Imagine if the clouds made a sound other than thunder when they clashed. A shrieking, perhaps, or maniacal laughter. Or perhaps the sound of Ty Citerman’s Bop Kabbalah, with its ominous bass clarinet (Ken Thomson), dark riffs (Citerman’s guitar), trumpet howls (Ben Holmes) and agitated drumming (Adam D Gold).
When this band is not sounding like the actual storm it carries all the foreboding of the build-up to one. Nothing light or frivolous occurs. The bass clarinet casts murky shadows, and Citerman (best known as a member of Gutbucket) showers the music with sudden squalls of noise, moody film-noirish lines, or occasionally labyrinthine patterns reminiscent of King Crimson’s Robert Fripp.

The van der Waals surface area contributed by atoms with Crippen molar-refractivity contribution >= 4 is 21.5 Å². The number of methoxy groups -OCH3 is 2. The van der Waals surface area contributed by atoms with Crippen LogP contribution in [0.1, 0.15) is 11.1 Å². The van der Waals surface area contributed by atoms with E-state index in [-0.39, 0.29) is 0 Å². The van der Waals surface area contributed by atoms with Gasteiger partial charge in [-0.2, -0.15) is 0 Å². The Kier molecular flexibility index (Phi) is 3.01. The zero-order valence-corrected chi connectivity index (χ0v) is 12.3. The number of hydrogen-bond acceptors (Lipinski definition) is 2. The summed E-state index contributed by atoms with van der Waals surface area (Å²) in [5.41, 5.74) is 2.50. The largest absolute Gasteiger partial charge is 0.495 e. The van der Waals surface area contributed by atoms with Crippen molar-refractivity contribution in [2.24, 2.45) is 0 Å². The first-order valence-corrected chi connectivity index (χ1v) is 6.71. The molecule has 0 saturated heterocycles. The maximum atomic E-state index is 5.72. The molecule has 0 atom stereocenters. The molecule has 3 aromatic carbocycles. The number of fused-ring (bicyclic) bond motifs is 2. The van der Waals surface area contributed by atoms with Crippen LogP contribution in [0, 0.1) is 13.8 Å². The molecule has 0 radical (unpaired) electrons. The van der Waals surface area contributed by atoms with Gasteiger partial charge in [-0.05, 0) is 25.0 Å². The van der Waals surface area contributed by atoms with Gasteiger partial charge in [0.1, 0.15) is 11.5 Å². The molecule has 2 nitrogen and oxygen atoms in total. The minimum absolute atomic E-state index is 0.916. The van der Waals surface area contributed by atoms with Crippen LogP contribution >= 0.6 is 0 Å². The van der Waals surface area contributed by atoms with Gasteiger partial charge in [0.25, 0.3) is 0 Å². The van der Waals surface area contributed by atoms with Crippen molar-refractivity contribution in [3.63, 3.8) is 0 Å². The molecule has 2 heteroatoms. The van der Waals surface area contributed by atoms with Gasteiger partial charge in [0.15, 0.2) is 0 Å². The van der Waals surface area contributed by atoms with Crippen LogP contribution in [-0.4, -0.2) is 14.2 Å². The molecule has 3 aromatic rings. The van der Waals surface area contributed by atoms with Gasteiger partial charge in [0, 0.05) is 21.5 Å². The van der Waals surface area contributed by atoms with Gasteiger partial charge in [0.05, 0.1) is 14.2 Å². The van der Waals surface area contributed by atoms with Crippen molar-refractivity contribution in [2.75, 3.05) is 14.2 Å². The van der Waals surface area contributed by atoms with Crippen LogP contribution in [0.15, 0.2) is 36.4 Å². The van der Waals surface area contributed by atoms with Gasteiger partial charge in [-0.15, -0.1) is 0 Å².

The unusual instrumentation also ensures gaping holes (or deep fissures) open up in the group texture, which Gold emphasises rather than fills, and often the two horns spiral around each other in elaborate dialogues rather than playing solos, per se. Taking his cues from Jewish traditional music Citerman has penned all the pieces, giving them humorous names like Exchanging Pleasantries With A Wall.